Challenging times lay ahead for Alberta’s economy, with the thousands of temporary foreign workers brought to the province to work in the oil industry over the past decade now being forced to leave along with many others who came to work as fast food servers, nannies and care workers.
As proof of how strong Alberta’s economy has been, workers in the province lay claim to not only working the longest hours in Canada, but also earning the highest average annual household income in the country
It goes without saying that TFWs have been critical to Alberta’s economic boom. The demands of Alberta’s 24/7 economy have led to soaring traffic at the province’s drive-thrus and fast food outlets, most of which are heavily dependent on temporary foreign workers.
Additionally, the high number of households where both parents are employed in the oil industry has led to a high demand for domestic help, which again is mostly provided by TFWs.
In 2012, there were 68,000 TFWs employed in Alberta’s booming economy, 20 per cent of the total number of TFWs in Canada.
But last year, the federal government announced new rules to make it more difficult for TFWs to stay in Canada on a long-term basis, leading employers in the province to fear the worst.
Businesses in the key oil town of Fort McMurray are bracing for the full impact of the changes to take effect, with many predicting they will have to reduce hours and even close on certain days of the week.
In Alberta as well as in the rest of Canada, the changes to the TFW program are being seen as a step in the wrong direction.
If you are thinking of an immigration project to Alberta (via a work permit or Canadian permanent residence) it is noteworthy that while there are plenty of employment opportunities, there is also a lot of personal household debt.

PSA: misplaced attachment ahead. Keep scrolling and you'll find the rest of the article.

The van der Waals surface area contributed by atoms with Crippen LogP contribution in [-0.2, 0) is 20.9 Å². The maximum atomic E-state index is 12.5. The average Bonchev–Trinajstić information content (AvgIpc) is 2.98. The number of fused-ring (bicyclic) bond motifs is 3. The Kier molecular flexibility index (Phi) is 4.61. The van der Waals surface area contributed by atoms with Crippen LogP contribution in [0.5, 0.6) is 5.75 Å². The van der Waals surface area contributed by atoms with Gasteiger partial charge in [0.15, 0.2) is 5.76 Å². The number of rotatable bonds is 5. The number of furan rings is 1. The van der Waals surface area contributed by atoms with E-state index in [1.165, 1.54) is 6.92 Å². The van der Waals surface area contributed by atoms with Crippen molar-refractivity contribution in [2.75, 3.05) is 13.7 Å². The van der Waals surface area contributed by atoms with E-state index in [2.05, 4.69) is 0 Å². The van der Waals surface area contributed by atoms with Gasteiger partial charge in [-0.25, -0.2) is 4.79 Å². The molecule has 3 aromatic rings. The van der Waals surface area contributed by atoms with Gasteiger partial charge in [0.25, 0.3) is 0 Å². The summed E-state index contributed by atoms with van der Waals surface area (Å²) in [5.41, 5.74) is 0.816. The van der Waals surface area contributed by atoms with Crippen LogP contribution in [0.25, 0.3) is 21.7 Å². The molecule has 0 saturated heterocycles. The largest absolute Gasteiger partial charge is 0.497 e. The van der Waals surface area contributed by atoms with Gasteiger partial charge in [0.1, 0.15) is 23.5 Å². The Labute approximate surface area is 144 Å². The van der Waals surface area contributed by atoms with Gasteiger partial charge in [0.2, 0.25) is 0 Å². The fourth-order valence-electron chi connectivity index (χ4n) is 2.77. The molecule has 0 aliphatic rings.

A report from Bank of Montreal puts average household debt in the western Canadian province at 124,800 Canadian dollars ($114,000) in 2014, a sharp increase from last year’s C$89,026.
That 40% rise far exceeds the 5.7% increase across Canada, which took the national average household debt level to C$76,100 in 2014, the report says. The report is based on survey of 1,002 Canadians conducted for BMO in late June and early July by research firm Pollara.
BMO says the dramatically higher household debt in Alberta may partially reflect the rapid escalation of housing prices in that province, whose economy continues to boom due to its vigorous energy sector. Albertans carry nearly twice the average household debt than households in Ontario, which the BMO report puts at C$67,507.
Ontario and seven other provinces all fell below the national average. Only British Columbia, exceeded the national average, with debt at C$99,900. The report indicated 43% of Canadians hold mortgage debt, up 13% from a year ago. The rising share of households with a mortgage is driven partly by the active participation of first-time buyers, mainly younger Canadians, BMO said.
More than half of all households are carrying a credit-card balance, although that total declined to 52% from 56% in 2013. BMO said student loans have remained stable, with 15% of households reporting that type of debt.
Source: Wall Street Journal